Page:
Group B streptococcus (GBS) infection remains a leading cause of sepsis, pneumonia, and meningitis in infants. Rates of GBS early onset disease have declined following the widcespread use of intrapartum antibiotic prophylaxis; hence, late-onset infections (LOGBS) are currently a common presentation of neonatal GBS dicsease. The pathogenesis, mode of transmission, and risk factors associated with LOGBS are unclear, which interfere with effective prevention efforts. GBS may be transmitted from the mother to the infant at the time of delivery or during the postpartum period via contaminated breast milk, or as nosocomial or community-acquired infection. Maternal GBS colonization, pre-maturity, young maternal age, HIV exposure, and ethnicity (Black) are identified as risk factors for LOGBS disease; however, further studies are necessary to confirm additional risk factors, if any, for the implementation of effective prevention strategies. This narrative review discusses current and previous studies that have reported LOGBS. Few well-designed studies have described this condition; therefore, reliable assessment of maternal GBS colonization, breastfeeding, and twin delivery as risk factors for LOGBS remains limited.

Understanding factors in group b streptococcus late-onset disease / Berardi, A.; Trevisani, V.; Di Caprio, A.; Bua, J.; China, M.; Perrone, B.; Pagano, R.; Lucaccioni, L.; Fanaro, S.; Iughetti, L.; Lugli, L.; Creti, R.. - In: INFECTION AND DRUG RESISTANCE. - ISSN 1178-6973. - 14:(2021), pp. 3207-3218. [10.2147/IDR.S291511]

Understanding factors in group b streptococcus late-onset disease

Berardi A.;Trevisani V.;Di Caprio A.;China M.;Pagano R.;Lucaccioni L.;Iughetti L.;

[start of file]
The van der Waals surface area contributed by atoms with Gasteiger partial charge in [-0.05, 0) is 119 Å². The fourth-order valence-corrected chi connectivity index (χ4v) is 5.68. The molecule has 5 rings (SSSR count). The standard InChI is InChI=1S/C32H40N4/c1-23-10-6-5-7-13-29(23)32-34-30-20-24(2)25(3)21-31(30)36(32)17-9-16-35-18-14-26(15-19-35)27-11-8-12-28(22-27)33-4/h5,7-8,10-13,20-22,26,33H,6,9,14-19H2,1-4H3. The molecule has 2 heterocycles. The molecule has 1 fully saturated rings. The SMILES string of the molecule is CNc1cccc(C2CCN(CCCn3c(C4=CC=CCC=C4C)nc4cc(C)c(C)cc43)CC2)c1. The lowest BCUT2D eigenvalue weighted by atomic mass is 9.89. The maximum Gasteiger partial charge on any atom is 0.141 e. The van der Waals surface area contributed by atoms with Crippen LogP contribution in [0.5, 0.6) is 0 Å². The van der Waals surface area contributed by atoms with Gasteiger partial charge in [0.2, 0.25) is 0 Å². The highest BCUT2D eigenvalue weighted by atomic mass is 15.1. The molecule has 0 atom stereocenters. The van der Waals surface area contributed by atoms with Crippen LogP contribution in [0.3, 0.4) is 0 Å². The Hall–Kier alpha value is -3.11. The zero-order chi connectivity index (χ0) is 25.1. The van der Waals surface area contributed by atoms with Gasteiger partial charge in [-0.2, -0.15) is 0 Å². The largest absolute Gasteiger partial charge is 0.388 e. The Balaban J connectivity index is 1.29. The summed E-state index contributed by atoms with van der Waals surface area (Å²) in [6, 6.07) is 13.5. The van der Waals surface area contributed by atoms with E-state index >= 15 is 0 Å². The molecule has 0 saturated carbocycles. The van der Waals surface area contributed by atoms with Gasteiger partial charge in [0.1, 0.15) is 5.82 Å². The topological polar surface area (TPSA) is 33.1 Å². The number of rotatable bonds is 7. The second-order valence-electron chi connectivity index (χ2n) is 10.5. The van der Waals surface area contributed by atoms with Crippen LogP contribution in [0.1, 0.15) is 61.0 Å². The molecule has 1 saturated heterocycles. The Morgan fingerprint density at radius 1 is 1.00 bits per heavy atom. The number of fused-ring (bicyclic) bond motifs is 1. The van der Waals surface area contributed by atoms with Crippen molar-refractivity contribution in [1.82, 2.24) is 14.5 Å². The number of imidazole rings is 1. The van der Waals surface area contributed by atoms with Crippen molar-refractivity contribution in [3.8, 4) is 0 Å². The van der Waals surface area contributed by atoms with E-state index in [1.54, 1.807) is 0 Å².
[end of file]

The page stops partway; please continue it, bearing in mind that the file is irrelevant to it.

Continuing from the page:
2021-01-01

Abstract

Group B streptococcus (GBS) infection remains a leading cause of sepsis, pneumonia, and meningitis in infants. Rates of GBS early onset disease have declined following the widcespread use of intrapartum antibiotic prophylaxis; hence, late-onset infections (LOGBS) are currently a common presentation of neonatal GBS dicsease. The pathogenesis, mode of transmission, and risk factors associated with LOGBS are unclear, which interfere with effective prevention efforts. GBS may be transmitted from the mother to the infant at the time of delivery or during the postpartum period via contaminated breast milk, or as nosocomial or community-acquired infection. Maternal GBS colonization, pre-maturity, young maternal age, HIV exposure, and ethnicity (Black) are identified as risk factors for LOGBS disease; however, further studies are necessary to confirm additional risk factors, if any, for the implementation of effective prevention strategies. This narrative review discusses current and previous studies that have reported LOGBS. Few well-designed studies have described this condition; therefore, reliable assessment of maternal GBS colonization, breastfeeding, and twin delivery as risk factors for LOGBS remains limited.
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Understanding factors in group b streptococcus late-onset disease / Berardi, A.; Trevisani, V.; Di Caprio, A.; Bua, J.; China, M.; Perrone, B.; Pagano, R.; Lucaccioni, L.; Fanaro, S.; Iughetti, L.; Lugli, L.; Creti, R.. - In: INFECTION AND DRUG RESISTANCE. - ISSN 1178-6973. - 14:(2021), pp. 3207-3218. [10.2147/IDR.S291511]
Berardi, A.; Trevisani, V.; Di Caprio, A.; Bua, J.; China, M.; Perrone, B.; Pagano, R.; Lucaccioni, L.; Fanaro, S.; Iughetti, L.; Lugli, L.; Creti, R.
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Utilizza questo identificativo per citare o creare un link a questo documento: https://hdl.handle.net/11380/1277131
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